[Spellyans] Ian Jackson: introduction

Nicholas Williams njawilliams at gmail.com
Tue Dec 22 16:13:02 GMT 2015

I am not sure that s did become j. It seems rather that Old Cornish -d- assibilated first to -dz- and then either simplified to -z- or was palatalised to
-dzh- written <g, j>. As a result we find both gallosek and gallogek in the texts. Had all examples of s become j ,one would not have intervocalic -s- or -z- in Late Cornish at all, but such forms are not uncommon.
In Late Cornish we find preezyo eaue A Rage and preezyo gormall ha beniggo e hannawe da stella by Thomas Boson.
In those cases -z- is a reflex of English -z- borrowed into Cornish not of assibilated -d-.

It is true that the instances of -z- > -r- occur with z from assibilated -d-, e.g. gero ny < gesowgh ny < root *ged- and th’era ny < eson < *edon, but the shift z > r occurs only in those cases where -d- has not already given -dzh- (written <g, j> in the early MC period.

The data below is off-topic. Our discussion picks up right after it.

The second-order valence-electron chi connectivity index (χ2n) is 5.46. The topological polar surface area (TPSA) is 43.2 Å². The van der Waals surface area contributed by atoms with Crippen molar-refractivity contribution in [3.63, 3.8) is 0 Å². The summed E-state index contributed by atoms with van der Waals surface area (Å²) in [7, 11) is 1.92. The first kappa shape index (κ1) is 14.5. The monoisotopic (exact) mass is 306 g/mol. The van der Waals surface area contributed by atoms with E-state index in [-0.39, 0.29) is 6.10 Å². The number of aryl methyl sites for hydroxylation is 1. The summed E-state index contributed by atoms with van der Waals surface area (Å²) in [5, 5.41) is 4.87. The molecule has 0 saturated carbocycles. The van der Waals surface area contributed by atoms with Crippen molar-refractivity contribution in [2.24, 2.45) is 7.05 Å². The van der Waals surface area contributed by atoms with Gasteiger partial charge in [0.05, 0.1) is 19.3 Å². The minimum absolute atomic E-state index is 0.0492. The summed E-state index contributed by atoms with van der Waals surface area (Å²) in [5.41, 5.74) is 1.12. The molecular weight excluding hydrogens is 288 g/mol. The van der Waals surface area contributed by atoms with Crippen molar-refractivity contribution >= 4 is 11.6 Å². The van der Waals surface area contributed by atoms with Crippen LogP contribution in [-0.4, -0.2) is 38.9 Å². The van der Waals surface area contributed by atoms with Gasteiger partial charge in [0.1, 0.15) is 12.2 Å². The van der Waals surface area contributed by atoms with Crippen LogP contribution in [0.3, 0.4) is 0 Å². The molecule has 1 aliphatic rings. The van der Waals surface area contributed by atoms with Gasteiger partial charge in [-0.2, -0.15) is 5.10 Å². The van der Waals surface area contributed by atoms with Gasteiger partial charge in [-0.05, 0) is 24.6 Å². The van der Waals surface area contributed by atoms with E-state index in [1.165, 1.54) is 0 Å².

Anthony writes:
Incidentally, the shift from 'z' to 'r' indicates to my satisfaction that the 'r' was a flap - and fairly close to the teeth - and not an approximant.

I wonder whether we can really be so sure.
The rhotacisation of -s/z- to -r- is well attested in IE languages .
Think of *swesor > Latin soror, or genus but generis, flos but florem.
Then we have many examples of the alternation -s/z- and -r- in the Germanic languages by Verner’s Law,
e.g. rise but rear; was but were; Dutch verliezen, verloor, verloren ‘lose’.
Can we say, therefore, that r in Latin and Germanic was always a flap?


> On 22 Dec 2015, at 15:46, Janice Lobb <janicelobb at gmail.com> wrote
> Is there anything that resisted rhotacisation? Do we know why <s> in some words became <r> (e.g. yth esa to thera) while in others it became <j> (e.g. losowek to lojowek)? Was there some difference in the pronunciation of s? 

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